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Washington Nationals’ 2023 Rotation: Trevor Williams happy to be starting again in D.C.

Trevor Williams signed a 2-year deal with the Nationals after a season and a half as a swing man with the Mets...

“We’ve got some starters already in our rotation, but we don’t feel like we have enough,” manager Davey Martinez told reporters at the Winter Meetings last week, reiterating the message he’d been sending since the end of the 2022 season about where the club and their front office would focus when it came to building for 2023.

“As the season goes along, things happen. We do need, especially if we can get another veteran starter, it will be great, one or two,” Martinez added.

Patrick Corbin, Josiah Gray, MacKenzie Gore, and Cade Cavalli figure to be part of the big league rotation, but both Martinez and GM Mike Rizzo stressed last week the need to find other arms who could help out in the rotation (and/or in long relief roles).

“I talked to [Rizzo] about it, and as you guys know, I truly believe in starting pitching, and that’s what we’re looking to do right now,” Martinez said.

“Right now we’re looking at a lot of different options, a lot of different guys. Definitely want a guy that we know that could give us some innings. We need a guy that could give us 160 to 180 innings, and those are the guys we’re looking at right now.”

“We think starting pitching is something that we’re looking for,” Rizzo said, while also listing an offensive addition or two as other obvious needs.

“You never have enough depth,” he reasoned when it comes to pitching.

“We’re just always looking to upgrade. We’re not going to add something that’s not an improvement, but we are looking to upgrade the starting pitching most prominently.”

Shortly after the Winter Meetings concluded, the club announced they’d signed veteran right-hander Trevor Williams to a 2-year/$13M deal, adding the starter/reliever to the mix, after a season and a half in New York and a 2022 campaign in which he made nine starts and 30 appearances overall, with a solid 3.21 ERA, a 3.88 FIP, 23 walks, 84 strikeouts, and .253/.307/.413 line against over 89 2⁄3 IP.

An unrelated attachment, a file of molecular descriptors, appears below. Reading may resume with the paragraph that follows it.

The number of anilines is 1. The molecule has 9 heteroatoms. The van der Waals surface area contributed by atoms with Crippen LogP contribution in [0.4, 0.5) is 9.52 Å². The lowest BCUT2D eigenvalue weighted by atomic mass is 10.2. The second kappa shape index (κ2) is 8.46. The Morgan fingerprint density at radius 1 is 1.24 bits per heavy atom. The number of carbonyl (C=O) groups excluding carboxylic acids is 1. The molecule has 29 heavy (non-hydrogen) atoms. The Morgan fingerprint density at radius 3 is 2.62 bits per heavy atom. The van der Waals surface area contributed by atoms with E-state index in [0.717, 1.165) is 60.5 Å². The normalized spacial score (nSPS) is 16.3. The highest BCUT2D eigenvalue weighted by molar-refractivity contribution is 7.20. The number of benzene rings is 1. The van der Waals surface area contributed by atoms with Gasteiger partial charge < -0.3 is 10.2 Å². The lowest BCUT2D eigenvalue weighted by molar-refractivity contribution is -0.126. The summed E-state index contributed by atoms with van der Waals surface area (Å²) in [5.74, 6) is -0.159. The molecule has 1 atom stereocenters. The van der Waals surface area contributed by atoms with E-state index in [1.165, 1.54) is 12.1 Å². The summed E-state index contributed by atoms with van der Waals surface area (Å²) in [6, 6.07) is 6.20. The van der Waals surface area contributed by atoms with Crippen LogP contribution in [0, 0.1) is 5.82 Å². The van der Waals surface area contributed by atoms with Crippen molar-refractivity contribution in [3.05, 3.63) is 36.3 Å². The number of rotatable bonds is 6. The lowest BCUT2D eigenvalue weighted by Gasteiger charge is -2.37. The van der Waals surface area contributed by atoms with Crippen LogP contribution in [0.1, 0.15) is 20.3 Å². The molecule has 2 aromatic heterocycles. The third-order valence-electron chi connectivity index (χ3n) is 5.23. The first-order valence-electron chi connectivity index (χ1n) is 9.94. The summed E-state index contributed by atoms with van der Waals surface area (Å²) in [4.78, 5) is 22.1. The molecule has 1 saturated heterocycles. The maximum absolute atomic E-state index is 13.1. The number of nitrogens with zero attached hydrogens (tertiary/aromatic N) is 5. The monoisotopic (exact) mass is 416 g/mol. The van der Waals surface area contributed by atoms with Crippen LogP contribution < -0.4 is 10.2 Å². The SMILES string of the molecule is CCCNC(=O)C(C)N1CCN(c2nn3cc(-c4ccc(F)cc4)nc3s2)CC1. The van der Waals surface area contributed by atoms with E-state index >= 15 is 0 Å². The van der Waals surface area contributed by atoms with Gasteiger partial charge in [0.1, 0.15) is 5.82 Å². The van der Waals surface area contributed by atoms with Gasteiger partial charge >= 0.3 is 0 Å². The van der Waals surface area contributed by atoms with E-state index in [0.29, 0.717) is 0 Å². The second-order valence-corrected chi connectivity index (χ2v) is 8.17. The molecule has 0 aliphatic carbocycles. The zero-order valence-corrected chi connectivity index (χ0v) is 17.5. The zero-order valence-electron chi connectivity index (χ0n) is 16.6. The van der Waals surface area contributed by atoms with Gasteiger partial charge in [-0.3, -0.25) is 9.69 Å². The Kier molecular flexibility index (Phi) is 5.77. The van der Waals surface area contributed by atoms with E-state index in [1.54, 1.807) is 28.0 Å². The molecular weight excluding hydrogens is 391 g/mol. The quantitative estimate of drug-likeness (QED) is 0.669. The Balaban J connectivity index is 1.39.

Williams has thrown as many as 170 23 IP before in a season, when he started for the Pirates in 2018, but has been back and forth between the bullpen and rotation since, with a total of 90 appearances and 61 starts since 2019.

What role will the 30-year-old starter (who’ll turn 31 next April) fill with his new ballclub? Did the Nationals give him a clear idea how they intended to use him before/when he signed?

“The clarity when we talked was that I will be in the rotation,” Williams told reporters in a Zoom call on Monday afternoon.

“I have the ability to do both, but to add some stability to the rotation and be able to post up 30+ times a season I think is something that is going to be asked of me to do.

‘And that’s why it was a tremendous opportunity for me and I’m looking forward to doing that.”

“I was more than thrilled that Mike Rizzo was able to trust me in being able to post up for the next two years in the rotation,” Williams added at another point, noting that he would prefer to start, having had a taste of the relief life in recent years, after he’d started 94 of 106 games he appeared in to begin his career.

This winter was Williams’ second experience of free agency, and he said it was stressful, yes, though this time around he was in a better situation.